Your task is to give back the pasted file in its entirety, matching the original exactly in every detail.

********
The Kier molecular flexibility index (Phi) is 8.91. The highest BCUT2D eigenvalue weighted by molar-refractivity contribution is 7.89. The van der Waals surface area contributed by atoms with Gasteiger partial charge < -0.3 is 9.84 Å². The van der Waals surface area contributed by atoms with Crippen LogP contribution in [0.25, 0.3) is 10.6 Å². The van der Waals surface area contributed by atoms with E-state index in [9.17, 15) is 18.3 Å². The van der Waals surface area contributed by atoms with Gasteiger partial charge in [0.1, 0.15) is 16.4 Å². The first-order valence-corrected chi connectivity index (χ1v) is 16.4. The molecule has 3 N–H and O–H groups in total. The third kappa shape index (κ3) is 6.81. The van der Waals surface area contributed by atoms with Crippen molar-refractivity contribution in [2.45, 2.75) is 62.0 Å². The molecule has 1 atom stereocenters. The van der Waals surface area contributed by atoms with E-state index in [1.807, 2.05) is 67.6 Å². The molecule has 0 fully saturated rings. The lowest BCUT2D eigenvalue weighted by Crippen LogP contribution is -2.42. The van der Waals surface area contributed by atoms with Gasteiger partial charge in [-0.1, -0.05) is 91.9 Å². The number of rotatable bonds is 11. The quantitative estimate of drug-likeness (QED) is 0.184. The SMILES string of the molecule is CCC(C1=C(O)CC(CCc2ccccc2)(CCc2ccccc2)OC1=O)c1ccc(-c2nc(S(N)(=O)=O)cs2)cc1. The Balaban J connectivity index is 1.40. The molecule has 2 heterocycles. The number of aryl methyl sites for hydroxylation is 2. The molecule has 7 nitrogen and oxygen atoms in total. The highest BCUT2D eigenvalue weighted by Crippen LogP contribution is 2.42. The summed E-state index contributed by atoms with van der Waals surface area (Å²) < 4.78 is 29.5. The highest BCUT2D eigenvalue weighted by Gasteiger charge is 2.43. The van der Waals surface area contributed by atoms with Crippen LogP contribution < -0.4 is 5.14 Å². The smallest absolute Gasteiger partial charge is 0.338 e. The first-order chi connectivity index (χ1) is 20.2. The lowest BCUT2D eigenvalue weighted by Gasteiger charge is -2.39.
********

The Kier molecular flexibility index (Phi) is 8.91. The highest BCUT2D eigenvalue weighted by molar-refractivity contribution is 7.89. The van der Waals surface area contributed by atoms with Gasteiger partial charge < -0.3 is 9.84 Å². The van der Waals surface area contributed by atoms with Crippen LogP contribution in [0.25, 0.3) is 10.6 Å². The van der Waals surface area contributed by atoms with E-state index in [9.17, 15) is 18.3 Å². The van der Waals surface area contributed by atoms with Gasteiger partial charge in [0.1, 0.15) is 16.4 Å². The first-order valence-corrected chi connectivity index (χ1v) is 16.4. The molecule has 3 N–H and O–H groups in total. The third kappa shape index (κ3) is 6.81. The van der Waals surface area contributed by atoms with Crippen molar-refractivity contribution in [2.45, 2.75) is 62.0 Å². The molecule has 1 atom stereocenters. The van der Waals surface area contributed by atoms with E-state index in [1.807, 2.05) is 67.6 Å². The molecule has 0 fully saturated rings. The lowest BCUT2D eigenvalue weighted by Crippen LogP contribution is -2.42. The van der Waals surface area contributed by atoms with Gasteiger partial charge in [-0.1, -0.05) is 91.9 Å². The number of rotatable bonds is 11. The quantitative estimate of drug-likeness (QED) is 0.184. The SMILES string of the molecule is CCC(C1=C(O)CC(CCc2ccccc2)(CCc2ccccc2)OC1=O)c1ccc(-c2nc(S(N)(=O)=O)cs2)cc1. The Balaban J connectivity index is 1.40. The molecule has 2 heterocycles. The number of aryl methyl sites for hydroxylation is 2. The molecule has 7 nitrogen and oxygen atoms in total. The highest BCUT2D eigenvalue weighted by Crippen LogP contribution is 2.42. The summed E-state index contributed by atoms with van der Waals surface area (Å²) < 4.78 is 29.5. The highest BCUT2D eigenvalue weighted by Gasteiger charge is 2.43. The van der Waals surface area contributed by atoms with Crippen LogP contribution < -0.4 is 5.14 Å². The smallest absolute Gasteiger partial charge is 0.338 e. The first-order chi connectivity index (χ1) is 20.2. The lowest BCUT2D eigenvalue weighted by Gasteiger charge is -2.39.